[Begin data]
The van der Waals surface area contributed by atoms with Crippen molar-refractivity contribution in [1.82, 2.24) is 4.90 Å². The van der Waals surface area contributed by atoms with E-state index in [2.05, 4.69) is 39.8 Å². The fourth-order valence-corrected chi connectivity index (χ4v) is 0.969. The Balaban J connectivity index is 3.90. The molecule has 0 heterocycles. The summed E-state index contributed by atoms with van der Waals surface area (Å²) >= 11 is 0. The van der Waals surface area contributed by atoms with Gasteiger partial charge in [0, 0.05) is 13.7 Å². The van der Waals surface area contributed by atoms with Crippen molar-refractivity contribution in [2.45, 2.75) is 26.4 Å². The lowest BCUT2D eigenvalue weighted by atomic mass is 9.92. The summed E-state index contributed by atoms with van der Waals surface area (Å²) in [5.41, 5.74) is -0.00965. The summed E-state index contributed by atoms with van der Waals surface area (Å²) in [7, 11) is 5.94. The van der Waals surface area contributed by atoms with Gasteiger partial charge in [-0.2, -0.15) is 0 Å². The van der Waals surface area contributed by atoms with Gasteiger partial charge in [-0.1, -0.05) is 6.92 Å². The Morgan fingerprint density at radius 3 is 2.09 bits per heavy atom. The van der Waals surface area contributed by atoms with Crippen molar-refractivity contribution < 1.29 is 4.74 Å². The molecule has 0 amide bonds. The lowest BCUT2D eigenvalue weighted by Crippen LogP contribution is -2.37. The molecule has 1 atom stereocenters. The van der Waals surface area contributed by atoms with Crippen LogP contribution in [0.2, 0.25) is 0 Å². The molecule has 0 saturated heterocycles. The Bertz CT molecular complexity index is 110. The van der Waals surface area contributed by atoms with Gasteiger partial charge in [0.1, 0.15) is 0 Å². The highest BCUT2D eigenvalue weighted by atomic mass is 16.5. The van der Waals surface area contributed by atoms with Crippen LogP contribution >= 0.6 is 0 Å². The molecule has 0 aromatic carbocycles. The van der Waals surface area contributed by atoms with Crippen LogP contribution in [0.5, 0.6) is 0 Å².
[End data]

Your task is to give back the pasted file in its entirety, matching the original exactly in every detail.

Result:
The van der Waals surface area contributed by atoms with Crippen molar-refractivity contribution in [1.82, 2.24) is 4.90 Å². The van der Waals surface area contributed by atoms with E-state index in [2.05, 4.69) is 39.8 Å². The fourth-order valence-corrected chi connectivity index (χ4v) is 0.969. The Balaban J connectivity index is 3.90. The molecule has 0 heterocycles. The summed E-state index contributed by atoms with van der Waals surface area (Å²) >= 11 is 0. The van der Waals surface area contributed by atoms with Gasteiger partial charge in [0, 0.05) is 13.7 Å². The van der Waals surface area contributed by atoms with Crippen molar-refractivity contribution in [2.45, 2.75) is 26.4 Å². The lowest BCUT2D eigenvalue weighted by atomic mass is 9.92. The summed E-state index contributed by atoms with van der Waals surface area (Å²) in [5.41, 5.74) is -0.00965. The summed E-state index contributed by atoms with van der Waals surface area (Å²) in [7, 11) is 5.94. The van der Waals surface area contributed by atoms with Gasteiger partial charge in [-0.2, -0.15) is 0 Å². The van der Waals surface area contributed by atoms with Gasteiger partial charge in [-0.1, -0.05) is 6.92 Å². The Morgan fingerprint density at radius 3 is 2.09 bits per heavy atom. The van der Waals surface area contributed by atoms with Crippen molar-refractivity contribution < 1.29 is 4.74 Å². The molecule has 0 amide bonds. The lowest BCUT2D eigenvalue weighted by Crippen LogP contribution is -2.37. The molecule has 1 atom stereocenters. The van der Waals surface area contributed by atoms with Crippen LogP contribution in [0.2, 0.25) is 0 Å². The molecule has 0 saturated heterocycles. The Bertz CT molecular complexity index is 110. The van der Waals surface area contributed by atoms with Gasteiger partial charge in [0.1, 0.15) is 0 Å². The highest BCUT2D eigenvalue weighted by atomic mass is 16.5. The van der Waals surface area contributed by atoms with Crippen LogP contribution >= 0.6 is 0 Å². The molecule has 0 aromatic carbocycles. The van der Waals surface area contributed by atoms with Crippen LogP contribution in [0.5, 0.6) is 0 Å².